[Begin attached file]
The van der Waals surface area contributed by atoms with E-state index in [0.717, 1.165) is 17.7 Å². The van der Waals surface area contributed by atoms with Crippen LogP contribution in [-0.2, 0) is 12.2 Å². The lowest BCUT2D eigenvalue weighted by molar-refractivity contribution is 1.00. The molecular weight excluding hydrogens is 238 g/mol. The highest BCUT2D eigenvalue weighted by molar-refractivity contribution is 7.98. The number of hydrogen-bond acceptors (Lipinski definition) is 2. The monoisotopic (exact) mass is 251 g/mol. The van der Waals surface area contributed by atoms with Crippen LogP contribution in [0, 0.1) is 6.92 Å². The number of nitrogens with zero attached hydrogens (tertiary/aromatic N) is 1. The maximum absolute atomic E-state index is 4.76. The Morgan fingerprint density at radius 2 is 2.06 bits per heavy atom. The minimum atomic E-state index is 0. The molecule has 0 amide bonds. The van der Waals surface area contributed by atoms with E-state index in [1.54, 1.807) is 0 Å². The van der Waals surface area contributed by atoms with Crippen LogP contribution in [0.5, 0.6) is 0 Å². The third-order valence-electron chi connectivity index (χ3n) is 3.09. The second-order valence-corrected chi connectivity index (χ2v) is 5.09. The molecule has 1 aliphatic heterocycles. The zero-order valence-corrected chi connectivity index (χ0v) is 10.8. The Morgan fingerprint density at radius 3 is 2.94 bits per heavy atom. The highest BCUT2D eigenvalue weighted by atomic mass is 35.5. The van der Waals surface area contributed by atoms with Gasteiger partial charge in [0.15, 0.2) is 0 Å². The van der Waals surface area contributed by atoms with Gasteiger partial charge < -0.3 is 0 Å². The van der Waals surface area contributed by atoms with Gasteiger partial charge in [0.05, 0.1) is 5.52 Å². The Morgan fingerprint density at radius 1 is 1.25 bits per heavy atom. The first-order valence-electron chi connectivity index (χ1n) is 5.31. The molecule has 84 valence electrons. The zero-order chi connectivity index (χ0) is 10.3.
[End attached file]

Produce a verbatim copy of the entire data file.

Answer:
The van der Waals surface area contributed by atoms with E-state index in [0.717, 1.165) is 17.7 Å². The van der Waals surface area contributed by atoms with Crippen LogP contribution in [-0.2, 0) is 12.2 Å². The lowest BCUT2D eigenvalue weighted by molar-refractivity contribution is 1.00. The molecular weight excluding hydrogens is 238 g/mol. The highest BCUT2D eigenvalue weighted by molar-refractivity contribution is 7.98. The number of hydrogen-bond acceptors (Lipinski definition) is 2. The monoisotopic (exact) mass is 251 g/mol. The van der Waals surface area contributed by atoms with Crippen LogP contribution in [0, 0.1) is 6.92 Å². The number of nitrogens with zero attached hydrogens (tertiary/aromatic N) is 1. The maximum absolute atomic E-state index is 4.76. The Morgan fingerprint density at radius 2 is 2.06 bits per heavy atom. The minimum atomic E-state index is 0. The molecule has 0 amide bonds. The van der Waals surface area contributed by atoms with E-state index in [1.54, 1.807) is 0 Å². The van der Waals surface area contributed by atoms with Crippen LogP contribution in [0.5, 0.6) is 0 Å². The third-order valence-electron chi connectivity index (χ3n) is 3.09. The second-order valence-corrected chi connectivity index (χ2v) is 5.09. The molecule has 1 aliphatic heterocycles. The zero-order valence-corrected chi connectivity index (χ0v) is 10.8. The Morgan fingerprint density at radius 3 is 2.94 bits per heavy atom. The highest BCUT2D eigenvalue weighted by atomic mass is 35.5. The van der Waals surface area contributed by atoms with Gasteiger partial charge in [0.15, 0.2) is 0 Å². The van der Waals surface area contributed by atoms with Gasteiger partial charge < -0.3 is 0 Å². The van der Waals surface area contributed by atoms with Gasteiger partial charge in [0.05, 0.1) is 5.52 Å². The Morgan fingerprint density at radius 1 is 1.25 bits per heavy atom. The first-order valence-electron chi connectivity index (χ1n) is 5.31. The molecule has 84 valence electrons. The zero-order chi connectivity index (χ0) is 10.3.